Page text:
Mekhi Becton is big.
To be exact: Becton is 6’7 and three-eights of an inch and (give or take) 364 pounds. Keep those measurements in your head when you watch him. Let his size marinate in your brain so every morsel of his considerable skill hits your palate appropriately when you see what he can do. It is one thing to hear him (even his voice sounds big), and yet another to see him.
For a visual reference, Becton is circled here. The guard to his right is 6’4 and 297 pounds:
One of football’s best uses is to provide a place for Becton-sized people.
Like how basketball just gives really friggin’ tall people something to do athletically, football is a playground for the Becton-sized among us to display their talents. One could argue sumo wrestling does this too, but there’s one thing that sumo cannot replicate: the internal conflict Becton forces his opponents to consider.
That reverse angle drives home the hilarity when you see Becton scan the second level.
The secondary is not supposed to be the large man’s playground. Becton’s supposed to be down there in the trenches. He locks onto a target he outweighs by roughly 150 pounds, and at this point, #29 knows the jig is up. He’s simply along for Becton’s ride:
You can see the business decisions defenders are making. Here, it manifests in the misplaced hope that maybe Becton will take it easy on this rep. Maybe if you just lightly engage the bouncer he won’t straight-up throw you out of the club:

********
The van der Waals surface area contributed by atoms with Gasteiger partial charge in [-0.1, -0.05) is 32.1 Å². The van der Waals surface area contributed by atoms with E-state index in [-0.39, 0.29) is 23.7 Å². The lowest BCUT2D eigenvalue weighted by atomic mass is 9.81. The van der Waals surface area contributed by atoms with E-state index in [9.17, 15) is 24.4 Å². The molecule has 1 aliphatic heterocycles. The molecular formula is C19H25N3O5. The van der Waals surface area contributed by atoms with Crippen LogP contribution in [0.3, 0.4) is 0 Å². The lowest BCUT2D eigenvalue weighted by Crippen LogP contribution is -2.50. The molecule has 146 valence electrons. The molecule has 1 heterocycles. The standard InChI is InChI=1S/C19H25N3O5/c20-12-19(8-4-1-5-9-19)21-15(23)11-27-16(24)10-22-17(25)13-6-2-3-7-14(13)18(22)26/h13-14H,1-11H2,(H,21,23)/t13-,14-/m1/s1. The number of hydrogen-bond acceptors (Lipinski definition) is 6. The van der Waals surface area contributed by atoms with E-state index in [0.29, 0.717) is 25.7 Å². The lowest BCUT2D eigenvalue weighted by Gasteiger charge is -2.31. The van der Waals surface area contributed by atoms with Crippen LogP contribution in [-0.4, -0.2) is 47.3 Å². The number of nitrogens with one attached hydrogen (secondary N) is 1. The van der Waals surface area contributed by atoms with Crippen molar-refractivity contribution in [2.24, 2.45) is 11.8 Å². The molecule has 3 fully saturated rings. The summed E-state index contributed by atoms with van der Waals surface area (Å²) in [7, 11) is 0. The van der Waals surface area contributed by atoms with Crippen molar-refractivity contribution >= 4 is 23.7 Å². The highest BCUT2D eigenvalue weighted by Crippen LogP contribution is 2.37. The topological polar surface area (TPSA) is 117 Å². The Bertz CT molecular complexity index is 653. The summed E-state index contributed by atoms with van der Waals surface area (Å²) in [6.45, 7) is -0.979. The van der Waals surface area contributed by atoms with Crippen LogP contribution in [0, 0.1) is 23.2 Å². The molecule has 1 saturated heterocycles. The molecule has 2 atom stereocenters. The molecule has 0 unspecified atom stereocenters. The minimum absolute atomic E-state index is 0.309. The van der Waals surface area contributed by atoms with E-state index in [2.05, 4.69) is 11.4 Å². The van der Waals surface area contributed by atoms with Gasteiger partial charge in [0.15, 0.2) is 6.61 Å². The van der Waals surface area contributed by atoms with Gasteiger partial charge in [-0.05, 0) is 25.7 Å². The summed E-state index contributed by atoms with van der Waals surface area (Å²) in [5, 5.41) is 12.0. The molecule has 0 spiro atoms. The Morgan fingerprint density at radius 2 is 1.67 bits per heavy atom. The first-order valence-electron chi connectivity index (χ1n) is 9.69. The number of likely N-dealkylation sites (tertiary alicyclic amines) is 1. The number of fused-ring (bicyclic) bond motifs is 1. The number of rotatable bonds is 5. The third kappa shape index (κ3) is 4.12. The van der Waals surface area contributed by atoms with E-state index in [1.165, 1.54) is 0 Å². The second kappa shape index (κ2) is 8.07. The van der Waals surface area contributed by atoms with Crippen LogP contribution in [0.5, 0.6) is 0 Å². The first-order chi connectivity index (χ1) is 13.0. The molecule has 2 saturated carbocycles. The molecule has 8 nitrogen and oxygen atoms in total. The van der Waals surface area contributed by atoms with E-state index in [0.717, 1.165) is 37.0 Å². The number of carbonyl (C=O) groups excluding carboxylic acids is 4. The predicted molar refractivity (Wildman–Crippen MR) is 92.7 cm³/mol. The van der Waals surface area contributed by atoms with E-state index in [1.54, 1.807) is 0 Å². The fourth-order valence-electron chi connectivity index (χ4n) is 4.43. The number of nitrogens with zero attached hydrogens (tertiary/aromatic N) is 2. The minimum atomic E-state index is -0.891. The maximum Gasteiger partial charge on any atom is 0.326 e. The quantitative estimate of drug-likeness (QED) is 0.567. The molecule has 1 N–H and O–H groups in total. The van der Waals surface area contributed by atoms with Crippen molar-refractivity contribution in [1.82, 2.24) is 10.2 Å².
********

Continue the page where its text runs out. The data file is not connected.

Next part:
That’s a mistake.
“Big” isn’t a qualifier to excuse poor performance, as it is for some linemen. With Becton, it’s a frame to enhance the viewing experience.
This is not some oafish young man. This is an athlete capable of moving at a frighteningly sudden pace, and it starts at the bottom of his frame despite the collision often happening much higher up. Becton’s background as a basketball player serves him well (his old coach Bobby Petrino said Louisville assistants would report that he could reverse dunk).
Becton thought he would run a 5.2 40-yard dash at the Combine. He trained with Michael Johnson, the Olympic sprinter who once was one of the fastest people on the planet. Becton ran a 5.1 40.
His time and 10-yard split of 1.8 would not be too remarkable for the average-sized offensive lineman, but then again he is not of average-sized offensive lineman. NFL people will tell you his 5.1 is more impressive than a blinding fast 4.27.
He's 6'7" and 364 LBs...— NFL (@NFL) February 29, 2020
And he ran a 5.1 40-yard dash.@UofLFootball OL Mekhi Becton crushed it last night.
: 2020 #NFLCombine continues 4pm ET on @nflnetwork pic.twitter.com/eiGmQpUANl
Becton’s 5.1 is the fastest time for anyone over 350 pounds in the history of the Combine. He is just not supposed to be that quick, because he is that big.
Becton uses that size/athleticism combo to put some extra punch into typical lineman activities
Whether it is unfurling his frame to gracefully cut off a defender ...
... or using his considerable leverage to uproot someone out of a spot ...
... Becton’s size allows him to put a larger twist on normal lineman activities.
There’s not much to saying a normal football player is big. Almost every player in the NFL tops 5’9, the average height for an adult American male. But Becton will be near the top on any list you’d make of the largest football players ever.
His successes may be big, but his potential failures could be too. He won’t be able to blend in on the football field with 21 other bodies, and he’ll have to continue to develop a game that can effectively use his frame as the level of play around him increases.
But once you know where he is, you cannot help but notice him. Becton isn’t too big to fail. But he is too big to ignore.